film critic turned director Peter Bagdanovich's adaptation of Larry
McMurty's novel The Last Picture Show is a startling examination
of a semi-fictional dusty old Texas town and its everyday inhabitants,
who make up its seedy sex fuelled underbelly whilst hiding behind
the conservative smoke screen which was the 1950's.
The cast is made up of veteran talent mixed with fresh faces. There
is Timothy Bottoms, who plays the films main protagonist Sunny,
a brooding teen who embarks on an affair with his high school gym
teacher's wife, a fragile waif played magnificently by Cloris Leachman.
Sunny's best friend is Duane (a young and vibrant Jeff Bridges)
who is finding it hard to meet the sexual and social demands of
his spoilt rich kid girlfriend Jacy (Cybil Shepherd in her film
Additional support is provided by Ben Johnson, who is a revelation
as the town's wise old sage Sam the Lion, and a pre-Exorcist Ellen
Burstyn turns heads as Lois, a boozed and bored older seductress
and mother of Jacy.
The town's lone sanctuary is its movie theatre, which must close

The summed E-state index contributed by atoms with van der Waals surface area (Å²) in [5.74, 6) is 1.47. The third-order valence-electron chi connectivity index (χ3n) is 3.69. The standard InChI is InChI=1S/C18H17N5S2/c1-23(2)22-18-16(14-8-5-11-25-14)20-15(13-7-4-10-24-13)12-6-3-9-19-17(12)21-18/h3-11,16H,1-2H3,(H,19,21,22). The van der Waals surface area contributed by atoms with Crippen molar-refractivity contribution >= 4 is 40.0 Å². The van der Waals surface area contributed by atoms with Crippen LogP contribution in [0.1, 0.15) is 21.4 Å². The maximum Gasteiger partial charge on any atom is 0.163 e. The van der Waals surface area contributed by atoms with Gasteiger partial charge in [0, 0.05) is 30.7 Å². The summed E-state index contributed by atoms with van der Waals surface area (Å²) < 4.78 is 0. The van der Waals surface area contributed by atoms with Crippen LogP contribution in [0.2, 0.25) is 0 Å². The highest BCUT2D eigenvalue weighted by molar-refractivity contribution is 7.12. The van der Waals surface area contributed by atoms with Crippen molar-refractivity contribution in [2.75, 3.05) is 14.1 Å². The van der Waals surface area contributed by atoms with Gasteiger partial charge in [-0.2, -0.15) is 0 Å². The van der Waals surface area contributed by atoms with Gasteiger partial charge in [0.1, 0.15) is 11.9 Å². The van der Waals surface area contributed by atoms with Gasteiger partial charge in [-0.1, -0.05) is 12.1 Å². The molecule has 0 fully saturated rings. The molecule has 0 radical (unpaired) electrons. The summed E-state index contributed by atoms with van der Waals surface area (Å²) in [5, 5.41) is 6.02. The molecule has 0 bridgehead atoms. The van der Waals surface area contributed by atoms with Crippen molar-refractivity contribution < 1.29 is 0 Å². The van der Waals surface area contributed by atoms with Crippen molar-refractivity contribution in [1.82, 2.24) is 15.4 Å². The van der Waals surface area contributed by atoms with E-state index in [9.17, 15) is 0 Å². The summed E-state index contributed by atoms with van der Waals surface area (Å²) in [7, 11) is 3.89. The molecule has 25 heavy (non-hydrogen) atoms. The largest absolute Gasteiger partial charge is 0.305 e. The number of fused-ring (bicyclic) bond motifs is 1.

down due to insufficient funding.
The Last Picture Show is a prime example of dullness at its
most electric. Shot in black and white (at the behest of Orson Welles),
Bagdanovich - along with cinematographer Bruce Surtees - frames
the broad picturesque imagery of small town Texas with a deft touch.
Also, silence is a virtue in this film, with Bagdanovich omitting
a film score in favour of the sounds of the town's jukebox and various
Put together, the Last Picture Show comes across as a sad, mournful,
and always thoughtful character study of small town U.S.A.
Its material - especially in regards to its strong sexuality - is
handled with the upmost maturity, and its acting is raw, powerful,
and uncompromising, thanks to Bagdanovich's meticulous direction.